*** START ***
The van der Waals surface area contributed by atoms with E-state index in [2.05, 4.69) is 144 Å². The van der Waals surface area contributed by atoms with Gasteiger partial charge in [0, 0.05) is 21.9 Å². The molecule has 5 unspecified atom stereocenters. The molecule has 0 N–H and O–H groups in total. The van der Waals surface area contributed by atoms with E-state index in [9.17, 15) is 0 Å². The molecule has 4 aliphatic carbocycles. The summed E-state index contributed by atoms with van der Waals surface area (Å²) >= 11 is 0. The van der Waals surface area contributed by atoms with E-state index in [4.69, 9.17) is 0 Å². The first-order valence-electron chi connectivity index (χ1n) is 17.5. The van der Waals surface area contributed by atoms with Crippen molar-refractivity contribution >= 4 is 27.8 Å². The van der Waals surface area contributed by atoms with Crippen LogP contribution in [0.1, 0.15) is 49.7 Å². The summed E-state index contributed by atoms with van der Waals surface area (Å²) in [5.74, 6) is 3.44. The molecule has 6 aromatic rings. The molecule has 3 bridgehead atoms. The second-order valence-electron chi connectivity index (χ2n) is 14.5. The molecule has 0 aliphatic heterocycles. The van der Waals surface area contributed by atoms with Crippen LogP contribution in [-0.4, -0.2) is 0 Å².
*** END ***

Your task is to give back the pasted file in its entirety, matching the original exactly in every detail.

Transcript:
The van der Waals surface area contributed by atoms with E-state index in [2.05, 4.69) is 144 Å². The van der Waals surface area contributed by atoms with Gasteiger partial charge in [0, 0.05) is 21.9 Å². The molecule has 5 unspecified atom stereocenters. The molecule has 0 N–H and O–H groups in total. The van der Waals surface area contributed by atoms with E-state index in [9.17, 15) is 0 Å². The molecule has 4 aliphatic carbocycles. The summed E-state index contributed by atoms with van der Waals surface area (Å²) >= 11 is 0. The van der Waals surface area contributed by atoms with E-state index in [4.69, 9.17) is 0 Å². The first-order valence-electron chi connectivity index (χ1n) is 17.5. The van der Waals surface area contributed by atoms with Crippen molar-refractivity contribution >= 4 is 27.8 Å². The van der Waals surface area contributed by atoms with Crippen LogP contribution in [0.1, 0.15) is 49.7 Å². The summed E-state index contributed by atoms with van der Waals surface area (Å²) in [5.74, 6) is 3.44. The molecule has 6 aromatic rings. The molecule has 3 bridgehead atoms. The second-order valence-electron chi connectivity index (χ2n) is 14.5. The molecule has 0 aliphatic heterocycles. The van der Waals surface area contributed by atoms with Crippen LogP contribution in [-0.4, -0.2) is 0 Å².